Jerome Campbell impressed me a lot. Not that I wasn’t expecting super style and quirky pop-outs, but this is a BIG section. He has the best arms in skateboarding, I’ll leave it at that. Neil Smith attacks everything and anything relentlessly; from the traditional Essex boy backflip off the swing to shutting down the hubba atop Southbank that was really open exclusively for him anyway, this section is a monster. The endgame is in sight and try not to jam to this track. Nick Jensen pokes his head in before the closer and chills his way through one of my favourite Portishead tracks. The section is typical of someone who’s well and truly blown minds recently and is now taking a well-earned smoke break, but it’s a real pleasure and one of the highlights for sure.
To conclude this mammoth piece of five years work well done, who else? Mark Baines earned this having pushed the envelope of British skateboarding for his entire career. Oddball moves, crazy style: Baines is that off-coloured U in the word colour that makes it that little more special. Sure, Blueprint have confirmed themselves as a global force, but this video achieves something more than being just a really, really good skate flick: It argues that it’s not where you’re from, nor where you’re at, but where you’re going, where you’ve been and all that bonkers shit you take with you. Ten out of ten. God Save/Bless T’Print.
I find myself three hours into a cross-Atlantic flight, mindlessly eating vacuum-packed sludge while I watch Drew’s section from This Is Skateboarding for the nine thousandth time and doing everything I can to avoid eye-contact with the strangely terrifying person I have had the misfortune of being sat next to.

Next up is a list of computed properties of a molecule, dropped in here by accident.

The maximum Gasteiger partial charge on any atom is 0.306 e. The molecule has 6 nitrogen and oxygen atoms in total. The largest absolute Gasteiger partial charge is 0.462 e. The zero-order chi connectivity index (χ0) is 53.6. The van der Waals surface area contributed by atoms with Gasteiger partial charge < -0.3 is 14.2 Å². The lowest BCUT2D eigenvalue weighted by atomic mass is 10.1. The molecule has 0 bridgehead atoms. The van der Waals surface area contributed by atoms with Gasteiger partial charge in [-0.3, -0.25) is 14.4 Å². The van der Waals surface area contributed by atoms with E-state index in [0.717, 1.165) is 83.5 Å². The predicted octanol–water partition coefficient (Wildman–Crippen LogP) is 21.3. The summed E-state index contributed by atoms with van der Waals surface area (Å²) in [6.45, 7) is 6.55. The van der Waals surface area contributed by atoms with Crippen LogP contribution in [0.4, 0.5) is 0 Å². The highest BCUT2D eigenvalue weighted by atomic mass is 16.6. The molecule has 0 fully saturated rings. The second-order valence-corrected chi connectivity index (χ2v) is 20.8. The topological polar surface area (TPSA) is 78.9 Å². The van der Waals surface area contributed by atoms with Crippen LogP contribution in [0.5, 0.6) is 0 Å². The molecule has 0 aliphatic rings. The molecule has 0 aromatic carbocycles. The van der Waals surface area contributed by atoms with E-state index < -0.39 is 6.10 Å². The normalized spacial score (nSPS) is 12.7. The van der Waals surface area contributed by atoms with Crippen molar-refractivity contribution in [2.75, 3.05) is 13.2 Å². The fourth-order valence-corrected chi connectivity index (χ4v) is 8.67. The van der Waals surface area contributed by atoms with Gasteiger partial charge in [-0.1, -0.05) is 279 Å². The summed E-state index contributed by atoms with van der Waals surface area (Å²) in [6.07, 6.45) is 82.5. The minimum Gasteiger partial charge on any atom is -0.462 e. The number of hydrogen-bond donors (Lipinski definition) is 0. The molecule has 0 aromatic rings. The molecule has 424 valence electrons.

It is at this moment I realise that the flight attendant is in fact Gok Wan, had he lived on Californian breakfast burritos throughout his entire life and actually didn’t know how to look good naked, at all. He even had that horrible accent. ‘Coffee Sir?’ I shudder to recall, even now. In terror, I mistakenly look at the person sitting next to me and discover what can only be Dibble’s long-lost twin brother. Shit the bed and sleep in it, no wonder I was scared (I kid, I kid). None the less, I named him Dobble. I couldn’t help but wonder though: Is this flight filled with doppelgangers a cryptic omen of what is to come? Well, kind of.
Wait, what? So here’s what this account is about. Our skateboarding brothers at Sole Tech (Etnies, éS, Emerica, Altamont) kindly invited us skateboarding media-types from around the globe to stop lurking in our respective countries and come and hang out at their labs in Orange County, CA to get an insight into the ever-progressing System G2 heel cushion and E-Suede, have a skate in the super Etnies Training Facility and get a sneak preview of some of the shoes dropping later this year. Sounds too good to be true, right?
For a while, as I looked over to Dobble to check if he was asleep so I could have a piss without talking to him, I thought it was. But after twenty-six hours of battling through snow, customs (are you SERIOUS, America?), terrible in-flight movies and vicious lookalikes I ended up in Pierre’s Marina Lofts ready for three days of non-stop skateboarding. Here’s how this epic sausage-fest went down.
The Euros arrive first, before things really kick off (in more ways than one). Our wonderful host, James Appleby from Sole Tech Europe greets us with one of the countless cans of Blue Ribbon (imagine Coors Light, but lighter) and shows us around our home for the weekend. Pierre knows how to fucking LIVE. Yet despite these fairly spectacular distractions, it’s only a short amount of time before we all nerd out and start showing each other our magazines, scene videos and exchange some stories from where we’re all from. We are skateboarders after all; contrary to mainstream belief, we’re the friendliest neeks out there. Give us a beer and a laptop and there’s no stopping us.